Enter stage left, the Twitter API. This article is all about a simple mash-up of the National Rail and twitter APIs to show information on direct trains between London and Thatcham. You can use it for other stations too – it’s all in the command line parameters.

People who live in Thatcham can use my twitter feed @ThatchamTrains or you can set up your own feed and run the python script to populate it with the stations you’re interested in.

The script also sends direct messages if the trains are more than 15 minutes late or cancelled.

Using the script

I host my instance of the script on my raspberry pi, which is small, cheap, quiet and can be left on 24×7 without much hassle. These instructions are therefore specific to setup on the pi, but the script will work on Windows and other version of Linux too.

1. Install the python libraries you need. You may already have these installed.

$ sudo easy_install argparse
$ sudo easy_install requests
$ sudo easy_install xmltodict
$ sudo easy_install flask

2. Get a twitter account and a set of API keys by following the steps on the Twitter developers page. You’ll need four magic strings in total, which you pass to the script as command line parameters.

3. Get a national rail API key from their website. You just need one key for this API, which is nice!

4. Clone the source and run the script using the three commands below… simples!

$ git clone https://github.com/DanteLore/national-rail.git
$ cd national-rail
$ python twitterrail.py --rail-key YOUR_NATIONAL_RAIL_KEY --consumer-key YOUR_CUST_KEY --consumer-secret YOUR_CUST_SECRET --access-token YOUR_ACCESS_TOKEN --access-token-secret YOUR_ACCESS_TOKEN_SECRET --users YourTwitterName --forever

When run with the –forever option, the script will query the NR API and post to twitter every 5 minutes. Note that there are some basic checks to prevent annoying behaviour and duplicate messages. You can specify one or more usernames who you’d like to receive direct messages when there are delays and cancellations; note that only users who follow you can receive DMs on twitter.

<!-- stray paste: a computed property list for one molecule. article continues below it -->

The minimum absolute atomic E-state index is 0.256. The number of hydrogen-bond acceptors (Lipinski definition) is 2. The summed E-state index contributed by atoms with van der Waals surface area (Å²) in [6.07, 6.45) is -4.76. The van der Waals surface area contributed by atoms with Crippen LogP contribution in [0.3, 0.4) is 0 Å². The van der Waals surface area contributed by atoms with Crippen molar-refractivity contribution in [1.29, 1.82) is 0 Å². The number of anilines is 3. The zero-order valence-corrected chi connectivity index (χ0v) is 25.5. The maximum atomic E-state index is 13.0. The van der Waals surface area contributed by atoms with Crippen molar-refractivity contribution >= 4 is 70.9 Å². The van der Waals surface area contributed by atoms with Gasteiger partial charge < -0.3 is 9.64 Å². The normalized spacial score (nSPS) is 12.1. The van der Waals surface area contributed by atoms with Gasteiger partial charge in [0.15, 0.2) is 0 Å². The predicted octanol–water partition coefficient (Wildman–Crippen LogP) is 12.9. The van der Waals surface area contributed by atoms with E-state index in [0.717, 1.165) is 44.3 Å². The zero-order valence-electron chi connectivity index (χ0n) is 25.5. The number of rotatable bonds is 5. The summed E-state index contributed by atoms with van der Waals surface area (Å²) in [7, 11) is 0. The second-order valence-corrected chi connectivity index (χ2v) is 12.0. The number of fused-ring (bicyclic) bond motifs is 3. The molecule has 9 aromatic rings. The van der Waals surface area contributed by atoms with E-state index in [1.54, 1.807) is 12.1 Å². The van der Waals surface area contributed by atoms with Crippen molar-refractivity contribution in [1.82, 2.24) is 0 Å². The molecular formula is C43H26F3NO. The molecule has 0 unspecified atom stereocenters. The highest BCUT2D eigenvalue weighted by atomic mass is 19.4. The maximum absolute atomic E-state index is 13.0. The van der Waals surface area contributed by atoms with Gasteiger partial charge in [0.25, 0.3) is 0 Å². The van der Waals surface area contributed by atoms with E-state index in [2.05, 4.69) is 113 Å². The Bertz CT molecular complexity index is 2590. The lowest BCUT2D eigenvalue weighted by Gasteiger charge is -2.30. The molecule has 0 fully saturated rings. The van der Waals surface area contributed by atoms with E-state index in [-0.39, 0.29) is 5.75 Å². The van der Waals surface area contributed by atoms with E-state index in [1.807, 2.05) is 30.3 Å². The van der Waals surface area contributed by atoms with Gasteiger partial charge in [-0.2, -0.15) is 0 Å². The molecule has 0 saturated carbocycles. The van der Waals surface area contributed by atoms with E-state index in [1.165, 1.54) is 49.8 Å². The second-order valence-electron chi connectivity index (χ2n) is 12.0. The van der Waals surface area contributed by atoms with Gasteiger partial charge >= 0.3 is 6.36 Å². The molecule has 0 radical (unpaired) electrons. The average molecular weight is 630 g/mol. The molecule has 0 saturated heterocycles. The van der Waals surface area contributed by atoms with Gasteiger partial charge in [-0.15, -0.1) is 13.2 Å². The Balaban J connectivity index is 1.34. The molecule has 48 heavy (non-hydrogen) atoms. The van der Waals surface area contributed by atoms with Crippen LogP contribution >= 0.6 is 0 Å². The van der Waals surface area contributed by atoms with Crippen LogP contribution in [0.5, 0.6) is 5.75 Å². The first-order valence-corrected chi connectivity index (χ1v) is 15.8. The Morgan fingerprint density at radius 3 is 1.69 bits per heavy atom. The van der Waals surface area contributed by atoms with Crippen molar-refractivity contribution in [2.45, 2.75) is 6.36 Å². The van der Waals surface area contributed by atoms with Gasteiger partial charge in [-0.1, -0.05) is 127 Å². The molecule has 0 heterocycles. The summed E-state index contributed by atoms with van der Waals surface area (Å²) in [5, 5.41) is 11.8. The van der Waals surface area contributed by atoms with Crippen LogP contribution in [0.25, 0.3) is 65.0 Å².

You can use other stations by specifying the three character station codes (CRS) for “home” and “work” on the command line. Here are the command line options:

$ python twitterrail.py --help

usage: twitterrail.py [-h] [--home HOME] [--work WORK] [--users USERS]
                      [--forever] --rail-key RAIL_KEY --consumer-key
                      CONSUMER_KEY --consumer-secret CONSUMER_SECRET
                      --access-token ACCESS_TOKEN --access-token-secret
                      ACCESS_TOKEN_SECRET

Tweeting about railways

optional arguments:
  -h, --help            show this help message and exit
  --home HOME           Home station CRS (default "THA")
  --work WORK           Work station CRS (default "PAD")
  --users USERS         Users to DM (comma separated)
  --forever             Use this switch to run the script forever (once ever 5 mins)
  --rail-key RAIL_KEY   API Key for National Rail
  --consumer-key CONSUMER_KEY
                        Consumer Key for Twitter
  --consumer-secret CONSUMER_SECRET
                        Consumer Secret for Twitter
  --access-token ACCESS_TOKEN
                        Access Token for Twitter
  --access-token-secret ACCESS_TOKEN_SECRET
                        Access Token Secret for Twitter

The Code

There’s not much to say about the code, since I’ve covered the National Rail API in graphic detail in a previous article. The only real difference between this script and my previous adventures with the API is that this time I did unit testing.

There’s a fair bit of business logic in the twitter app: rules about when to post and when to be quiet, duplicate message detection and all sorts of time- and data-based rules which can’t be tested using real data. It’s also pretty bad form to test code like this against a live API, so I mocked out the NR query and the Twitter API and wrote a small suite of tests to check that the behaviour is right.

Like I said, all the code is on GitHub, so I won’t bang on about it here.

https://github.com/DanteLore/national-rail